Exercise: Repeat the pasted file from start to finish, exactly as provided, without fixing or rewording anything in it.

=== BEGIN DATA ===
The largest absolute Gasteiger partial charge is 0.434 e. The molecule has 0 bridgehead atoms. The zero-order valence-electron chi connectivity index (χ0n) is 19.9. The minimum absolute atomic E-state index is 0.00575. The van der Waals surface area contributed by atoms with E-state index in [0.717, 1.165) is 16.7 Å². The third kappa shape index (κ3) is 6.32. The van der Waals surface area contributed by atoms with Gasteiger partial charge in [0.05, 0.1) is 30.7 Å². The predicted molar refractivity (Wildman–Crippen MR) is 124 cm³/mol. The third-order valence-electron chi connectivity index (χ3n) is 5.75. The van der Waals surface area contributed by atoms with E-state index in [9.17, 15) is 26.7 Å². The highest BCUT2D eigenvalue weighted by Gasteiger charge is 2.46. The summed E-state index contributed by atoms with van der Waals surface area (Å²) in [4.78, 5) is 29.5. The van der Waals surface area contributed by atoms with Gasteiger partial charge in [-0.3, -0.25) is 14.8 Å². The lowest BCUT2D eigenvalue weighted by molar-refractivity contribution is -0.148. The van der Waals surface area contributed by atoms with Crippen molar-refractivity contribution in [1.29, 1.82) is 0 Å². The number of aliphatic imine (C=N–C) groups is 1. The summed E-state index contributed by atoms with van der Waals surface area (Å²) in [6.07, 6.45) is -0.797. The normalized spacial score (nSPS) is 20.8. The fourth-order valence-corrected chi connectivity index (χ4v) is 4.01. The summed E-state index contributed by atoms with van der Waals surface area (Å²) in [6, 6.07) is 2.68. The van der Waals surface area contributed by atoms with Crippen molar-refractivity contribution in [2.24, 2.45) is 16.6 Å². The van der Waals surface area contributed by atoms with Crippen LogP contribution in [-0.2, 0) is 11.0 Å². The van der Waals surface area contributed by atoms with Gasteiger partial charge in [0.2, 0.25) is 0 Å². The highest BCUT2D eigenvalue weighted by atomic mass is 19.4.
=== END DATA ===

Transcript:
The largest absolute Gasteiger partial charge is 0.434 e. The molecule has 0 bridgehead atoms. The zero-order valence-electron chi connectivity index (χ0n) is 19.9. The minimum absolute atomic E-state index is 0.00575. The van der Waals surface area contributed by atoms with E-state index in [0.717, 1.165) is 16.7 Å². The third kappa shape index (κ3) is 6.32. The van der Waals surface area contributed by atoms with Gasteiger partial charge in [0.05, 0.1) is 30.7 Å². The predicted molar refractivity (Wildman–Crippen MR) is 124 cm³/mol. The third-order valence-electron chi connectivity index (χ3n) is 5.75. The van der Waals surface area contributed by atoms with E-state index in [9.17, 15) is 26.7 Å². The highest BCUT2D eigenvalue weighted by Gasteiger charge is 2.46. The summed E-state index contributed by atoms with van der Waals surface area (Å²) in [4.78, 5) is 29.5. The van der Waals surface area contributed by atoms with Gasteiger partial charge in [-0.3, -0.25) is 14.8 Å². The lowest BCUT2D eigenvalue weighted by molar-refractivity contribution is -0.148. The van der Waals surface area contributed by atoms with Crippen molar-refractivity contribution in [1.29, 1.82) is 0 Å². The number of aliphatic imine (C=N–C) groups is 1. The summed E-state index contributed by atoms with van der Waals surface area (Å²) in [6.07, 6.45) is -0.797. The normalized spacial score (nSPS) is 20.8. The fourth-order valence-corrected chi connectivity index (χ4v) is 4.01. The summed E-state index contributed by atoms with van der Waals surface area (Å²) in [6, 6.07) is 2.68. The van der Waals surface area contributed by atoms with Crippen molar-refractivity contribution in [2.24, 2.45) is 16.6 Å². The van der Waals surface area contributed by atoms with Crippen LogP contribution in [-0.2, 0) is 11.0 Å². The van der Waals surface area contributed by atoms with Gasteiger partial charge in [0.2, 0.25) is 0 Å². The highest BCUT2D eigenvalue weighted by atomic mass is 19.4.